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Mud Creek (Fenton Brook) (2007)

Fisheries Survey Summary

Mud Creek, also called Fenton Brook, located in western Cattaraugus County, was surveyed at two sites on June 14, 2007 to check on the condition of the wild brown trout and wild rainbow trout populations in this stream. Mud Creek has not been stocked with hatchery trout since 2002 when a survey found an abundant wild brown trout population, numerous remaining stocked trout and a wild rainbow trout population that was unknown prior to 2002. The stream was last surveyed by DEC in 2003 for the purpose of evaluating the wild trout population.

Fenton Brook Wild Rainbow TroutThe stream at the two survey sites located above and below the Village of Leon had an average width of 15 feet. Both sampling sites had good trout habitat consisting of overhanging brush, undercut banks and deep scour holes. The bottom was relatively silt free with a mainly gravel and cobble substrate. At site #1 we captured 36 yearling and older wild brown trout,10 young of year brown trout and one yearling wild rainbow trout in 450 feet of stream. The estimated number of yearling and older brown trout at site #1 was 471 fish/mile. At site #2 we captured 37 yearling and older wild brown trout, 8 young of year brown trout and one three year old (11 inch) wild rainbow trout in 280 feet of stream. The estimated number of yearling and older brown trout at site #2 was 774 fish/mile.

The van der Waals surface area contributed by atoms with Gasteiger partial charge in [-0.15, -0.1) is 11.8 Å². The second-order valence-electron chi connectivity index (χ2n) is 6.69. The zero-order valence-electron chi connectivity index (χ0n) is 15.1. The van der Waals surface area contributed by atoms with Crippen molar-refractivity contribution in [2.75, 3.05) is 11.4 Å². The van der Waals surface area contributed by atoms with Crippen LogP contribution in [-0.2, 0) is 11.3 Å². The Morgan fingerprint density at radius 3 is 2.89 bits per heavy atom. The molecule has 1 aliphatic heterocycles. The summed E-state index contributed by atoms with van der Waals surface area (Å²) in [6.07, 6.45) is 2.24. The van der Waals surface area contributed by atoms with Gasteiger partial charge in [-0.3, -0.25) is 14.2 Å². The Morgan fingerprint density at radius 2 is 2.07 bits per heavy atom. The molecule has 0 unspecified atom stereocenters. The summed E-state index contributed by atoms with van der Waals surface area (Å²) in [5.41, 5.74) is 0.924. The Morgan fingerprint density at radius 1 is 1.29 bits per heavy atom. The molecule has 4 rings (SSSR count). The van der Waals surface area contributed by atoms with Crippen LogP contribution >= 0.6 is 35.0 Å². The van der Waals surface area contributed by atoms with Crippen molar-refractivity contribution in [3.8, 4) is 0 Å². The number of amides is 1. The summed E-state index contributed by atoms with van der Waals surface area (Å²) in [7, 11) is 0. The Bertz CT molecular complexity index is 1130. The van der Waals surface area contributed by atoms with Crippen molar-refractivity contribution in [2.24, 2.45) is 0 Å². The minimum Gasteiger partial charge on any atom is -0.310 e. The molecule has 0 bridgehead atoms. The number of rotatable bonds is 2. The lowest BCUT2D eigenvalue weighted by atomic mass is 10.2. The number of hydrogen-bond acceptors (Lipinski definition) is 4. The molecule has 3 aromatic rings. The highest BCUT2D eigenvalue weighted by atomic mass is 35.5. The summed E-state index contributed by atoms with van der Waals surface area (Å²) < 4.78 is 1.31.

Fenton Brook Wild Brown TroutFor both sites combined, there were an estimated 587 yearling and older wild brown trout per mile. Fewer wild rainbow trout were captured in this survey than in 2002 or 2003 surveys, indicating this population may not be expanding as we expected based on what we have seen in other regional waters where rainbow trout were introduced. The wild rainbow trout were not introduced by DEC, but were likely progeny of fish stocked illegally by anglers. Other fish species captured included blacknose dace, mottled sculpin, white sucker, northern hogsucker, creek chub, pearl dace, central stoneroller, fantail darter and rainbow darter.

This stream appears to benefit from cold water due to both deep glacial gravel deposits and sections of tributaries where flow goes underground before emerging in the main stream at ground water temperatures, thus keeping most of the stream at temperatures good for trout growth and survival. In the mid afternoon, with a bright sun and an air temperature at 81 degrees, the water temperature at site #2 was 61 degrees.

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